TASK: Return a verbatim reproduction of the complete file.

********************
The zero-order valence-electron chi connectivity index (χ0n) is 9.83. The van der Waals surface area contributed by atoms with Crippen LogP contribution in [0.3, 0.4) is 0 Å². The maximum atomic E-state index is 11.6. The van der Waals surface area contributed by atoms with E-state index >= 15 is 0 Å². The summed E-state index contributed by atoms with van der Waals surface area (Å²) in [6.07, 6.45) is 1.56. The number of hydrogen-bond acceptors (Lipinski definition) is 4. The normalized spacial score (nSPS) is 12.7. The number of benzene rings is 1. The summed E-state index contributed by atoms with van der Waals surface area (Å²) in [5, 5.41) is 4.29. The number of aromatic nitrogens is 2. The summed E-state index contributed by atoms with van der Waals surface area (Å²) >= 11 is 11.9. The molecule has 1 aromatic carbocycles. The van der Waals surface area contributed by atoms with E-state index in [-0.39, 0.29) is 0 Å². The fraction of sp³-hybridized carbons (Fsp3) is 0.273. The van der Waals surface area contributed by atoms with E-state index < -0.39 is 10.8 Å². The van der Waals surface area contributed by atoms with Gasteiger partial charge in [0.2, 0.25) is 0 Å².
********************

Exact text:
The zero-order valence-electron chi connectivity index (χ0n) is 9.83. The van der Waals surface area contributed by atoms with Crippen LogP contribution in [0.3, 0.4) is 0 Å². The maximum atomic E-state index is 11.6. The van der Waals surface area contributed by atoms with E-state index >= 15 is 0 Å². The summed E-state index contributed by atoms with van der Waals surface area (Å²) in [6.07, 6.45) is 1.56. The number of hydrogen-bond acceptors (Lipinski definition) is 4. The normalized spacial score (nSPS) is 12.7. The number of benzene rings is 1. The summed E-state index contributed by atoms with van der Waals surface area (Å²) in [5, 5.41) is 4.29. The number of aromatic nitrogens is 2. The summed E-state index contributed by atoms with van der Waals surface area (Å²) >= 11 is 11.9. The molecule has 1 aromatic carbocycles. The van der Waals surface area contributed by atoms with E-state index in [-0.39, 0.29) is 0 Å². The fraction of sp³-hybridized carbons (Fsp3) is 0.273. The van der Waals surface area contributed by atoms with E-state index < -0.39 is 10.8 Å². The van der Waals surface area contributed by atoms with Gasteiger partial charge in [0.2, 0.25) is 0 Å².